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University adds second all-online master's programfirst of its kind in the state

August 13, 2003

Beginning in Spring 2004, Austin Peay will offer a program that will allow students to earn a master of science with a specialization in health servicescompletely online. Offered through health and human performance, the program is believed to be the first of its kind in the state.

"We've had the program on-campus for almost five years," says Dr. Wayne Chaffin, chair of health and human performance. "Because of demand for people in the field, we felt it had high potential for growth."
August 13, 2003

Beginning in Spring 2004, Austin Peay will offer a program that will allow students to earn a master of science with a specialization in health servicescompletely online. Offered through health and human performance, the program is believed to be the first of its kind in the state.

"We've had the program on-campus for almost five years," says Dr. Wayne Chaffin, chair of health and human performance. "Because of demand for people in the field, we felt it had high potential for growth."

Occupational trends support Chaffin's optimism. Employment of medical and health services managers is expected to grow faster than the average for all occupations through 2010, according to the Bureau of Labor Statistics. Although hospitals will continue to employ most health services administrators, the growing number of residential care facilities and practitioners' offices also will boost demand.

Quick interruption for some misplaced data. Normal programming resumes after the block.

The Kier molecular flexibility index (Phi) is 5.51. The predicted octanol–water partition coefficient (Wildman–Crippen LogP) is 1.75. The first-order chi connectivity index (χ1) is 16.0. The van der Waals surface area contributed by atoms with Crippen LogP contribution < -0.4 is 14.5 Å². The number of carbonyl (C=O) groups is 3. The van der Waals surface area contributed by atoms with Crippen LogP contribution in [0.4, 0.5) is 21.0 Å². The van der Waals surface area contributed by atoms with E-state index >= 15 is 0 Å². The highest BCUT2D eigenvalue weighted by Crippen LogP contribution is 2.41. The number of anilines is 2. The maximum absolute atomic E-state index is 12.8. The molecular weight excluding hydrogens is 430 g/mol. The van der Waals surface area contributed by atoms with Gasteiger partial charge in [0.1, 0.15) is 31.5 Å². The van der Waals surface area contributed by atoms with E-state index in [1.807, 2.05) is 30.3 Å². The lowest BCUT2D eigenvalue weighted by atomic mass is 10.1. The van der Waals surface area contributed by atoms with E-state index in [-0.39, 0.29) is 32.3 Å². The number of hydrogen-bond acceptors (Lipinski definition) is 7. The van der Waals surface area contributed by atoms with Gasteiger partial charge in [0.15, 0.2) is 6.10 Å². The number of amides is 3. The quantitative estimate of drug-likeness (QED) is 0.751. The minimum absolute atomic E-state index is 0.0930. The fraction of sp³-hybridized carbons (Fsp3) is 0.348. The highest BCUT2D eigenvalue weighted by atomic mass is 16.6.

"Preparation through this course is such that graduates can go into a lot of different environments," Chaffin says, "managed care settings, nursing care facilities, healthcare management companies and more."

Opportunities for graduates are particularly strong in Middle Tennessee, according to Chaffin. "Nashville and Davidson County are sort of a mecca for healthcare, with HCA and all the support companies for various managed care companies there."

The program is designed to be completed in two years and will be taught by Austin Peay faculty, with assistance from a few adjuncts.

"One of the faculty members in this program lives in Nevada," Chaffin says.

Students, too, are likely to be geographically diverse. The relative rarity of the program is expected to make it attractive to would-be healthcare managers not only from Tennessee but from across the country. One student who has enrolled in the program is from Chicago.

"We're really excited about the program," Chaffin says. "We think it has tremendous potential."

For more information, contact Chaffin at chaffinW@apsu.edu.